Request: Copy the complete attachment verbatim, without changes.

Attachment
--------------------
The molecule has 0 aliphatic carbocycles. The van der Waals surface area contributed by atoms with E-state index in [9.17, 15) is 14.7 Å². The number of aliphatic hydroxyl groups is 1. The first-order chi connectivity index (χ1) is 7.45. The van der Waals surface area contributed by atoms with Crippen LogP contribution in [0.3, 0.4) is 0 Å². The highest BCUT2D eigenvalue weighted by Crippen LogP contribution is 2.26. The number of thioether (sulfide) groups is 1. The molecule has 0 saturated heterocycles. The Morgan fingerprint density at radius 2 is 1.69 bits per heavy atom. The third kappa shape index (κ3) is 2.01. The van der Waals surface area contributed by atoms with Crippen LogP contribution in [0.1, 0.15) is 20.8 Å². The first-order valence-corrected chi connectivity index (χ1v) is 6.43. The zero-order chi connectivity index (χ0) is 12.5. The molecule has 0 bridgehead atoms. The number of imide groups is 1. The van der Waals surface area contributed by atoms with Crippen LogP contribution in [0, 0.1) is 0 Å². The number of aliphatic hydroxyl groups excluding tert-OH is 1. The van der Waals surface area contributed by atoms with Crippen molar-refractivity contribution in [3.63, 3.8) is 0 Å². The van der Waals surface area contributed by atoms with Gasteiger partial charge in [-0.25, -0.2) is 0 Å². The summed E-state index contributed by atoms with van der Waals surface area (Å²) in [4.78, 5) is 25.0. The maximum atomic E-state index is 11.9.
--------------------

The molecule has 0 aliphatic carbocycles. The van der Waals surface area contributed by atoms with E-state index in [9.17, 15) is 14.7 Å². The number of aliphatic hydroxyl groups is 1. The first-order chi connectivity index (χ1) is 7.45. The van der Waals surface area contributed by atoms with Crippen LogP contribution in [0.3, 0.4) is 0 Å². The highest BCUT2D eigenvalue weighted by Crippen LogP contribution is 2.26. The number of thioether (sulfide) groups is 1. The molecule has 0 saturated heterocycles. The Morgan fingerprint density at radius 2 is 1.69 bits per heavy atom. The third kappa shape index (κ3) is 2.01. The van der Waals surface area contributed by atoms with Crippen LogP contribution in [0.1, 0.15) is 20.8 Å². The first-order valence-corrected chi connectivity index (χ1v) is 6.43. The zero-order chi connectivity index (χ0) is 12.5. The molecule has 0 bridgehead atoms. The number of imide groups is 1. The van der Waals surface area contributed by atoms with Crippen LogP contribution in [0, 0.1) is 0 Å². The number of aliphatic hydroxyl groups excluding tert-OH is 1. The van der Waals surface area contributed by atoms with Crippen molar-refractivity contribution in [3.63, 3.8) is 0 Å². The van der Waals surface area contributed by atoms with Gasteiger partial charge in [-0.25, -0.2) is 0 Å². The summed E-state index contributed by atoms with van der Waals surface area (Å²) in [4.78, 5) is 25.0. The maximum atomic E-state index is 11.9.